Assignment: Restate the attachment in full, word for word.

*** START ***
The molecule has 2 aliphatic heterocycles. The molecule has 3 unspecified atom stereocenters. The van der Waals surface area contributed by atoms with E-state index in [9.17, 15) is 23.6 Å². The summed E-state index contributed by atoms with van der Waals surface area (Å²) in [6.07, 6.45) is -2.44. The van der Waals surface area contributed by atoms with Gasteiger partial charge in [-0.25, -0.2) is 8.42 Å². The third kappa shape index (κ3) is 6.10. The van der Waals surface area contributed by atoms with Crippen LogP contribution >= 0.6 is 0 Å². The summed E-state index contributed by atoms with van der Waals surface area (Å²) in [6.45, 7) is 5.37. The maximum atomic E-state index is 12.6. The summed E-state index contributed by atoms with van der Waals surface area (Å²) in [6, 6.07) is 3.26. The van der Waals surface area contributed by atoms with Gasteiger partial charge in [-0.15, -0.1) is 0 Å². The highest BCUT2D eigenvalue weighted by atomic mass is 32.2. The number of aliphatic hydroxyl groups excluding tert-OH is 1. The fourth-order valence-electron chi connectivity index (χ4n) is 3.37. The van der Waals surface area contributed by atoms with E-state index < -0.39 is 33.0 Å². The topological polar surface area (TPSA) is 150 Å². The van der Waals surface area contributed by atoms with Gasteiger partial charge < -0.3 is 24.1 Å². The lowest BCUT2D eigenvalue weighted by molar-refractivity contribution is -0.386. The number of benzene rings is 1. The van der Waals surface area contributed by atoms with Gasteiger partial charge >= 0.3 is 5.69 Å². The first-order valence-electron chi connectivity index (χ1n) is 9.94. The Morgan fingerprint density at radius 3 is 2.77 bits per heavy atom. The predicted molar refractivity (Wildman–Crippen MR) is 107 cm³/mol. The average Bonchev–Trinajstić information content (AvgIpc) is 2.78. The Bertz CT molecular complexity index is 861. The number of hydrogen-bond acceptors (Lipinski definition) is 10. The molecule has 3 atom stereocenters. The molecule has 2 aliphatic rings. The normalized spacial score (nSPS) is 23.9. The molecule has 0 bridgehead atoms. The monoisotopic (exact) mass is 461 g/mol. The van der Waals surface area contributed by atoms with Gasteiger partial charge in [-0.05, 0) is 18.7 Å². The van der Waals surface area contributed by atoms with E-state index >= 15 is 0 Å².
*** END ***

The molecule has 2 aliphatic heterocycles. The molecule has 3 unspecified atom stereocenters. The van der Waals surface area contributed by atoms with E-state index in [9.17, 15) is 23.6 Å². The summed E-state index contributed by atoms with van der Waals surface area (Å²) in [6.07, 6.45) is -2.44. The van der Waals surface area contributed by atoms with Gasteiger partial charge in [-0.25, -0.2) is 8.42 Å². The third kappa shape index (κ3) is 6.10. The van der Waals surface area contributed by atoms with Crippen LogP contribution >= 0.6 is 0 Å². The summed E-state index contributed by atoms with van der Waals surface area (Å²) in [6.45, 7) is 5.37. The maximum atomic E-state index is 12.6. The summed E-state index contributed by atoms with van der Waals surface area (Å²) in [6, 6.07) is 3.26. The van der Waals surface area contributed by atoms with Gasteiger partial charge in [-0.15, -0.1) is 0 Å². The highest BCUT2D eigenvalue weighted by atomic mass is 32.2. The number of aliphatic hydroxyl groups excluding tert-OH is 1. The fourth-order valence-electron chi connectivity index (χ4n) is 3.37. The van der Waals surface area contributed by atoms with E-state index < -0.39 is 33.0 Å². The topological polar surface area (TPSA) is 150 Å². The van der Waals surface area contributed by atoms with Gasteiger partial charge < -0.3 is 24.1 Å². The lowest BCUT2D eigenvalue weighted by molar-refractivity contribution is -0.386. The number of benzene rings is 1. The van der Waals surface area contributed by atoms with Gasteiger partial charge >= 0.3 is 5.69 Å². The first-order valence-electron chi connectivity index (χ1n) is 9.94. The Morgan fingerprint density at radius 3 is 2.77 bits per heavy atom. The predicted molar refractivity (Wildman–Crippen MR) is 107 cm³/mol. The average Bonchev–Trinajstić information content (AvgIpc) is 2.78. The Bertz CT molecular complexity index is 861. The number of hydrogen-bond acceptors (Lipinski definition) is 10. The molecule has 3 atom stereocenters. The molecule has 2 aliphatic rings. The normalized spacial score (nSPS) is 23.9. The molecule has 0 bridgehead atoms. The monoisotopic (exact) mass is 461 g/mol. The van der Waals surface area contributed by atoms with Gasteiger partial charge in [-0.05, 0) is 18.7 Å². The van der Waals surface area contributed by atoms with E-state index >= 15 is 0 Å².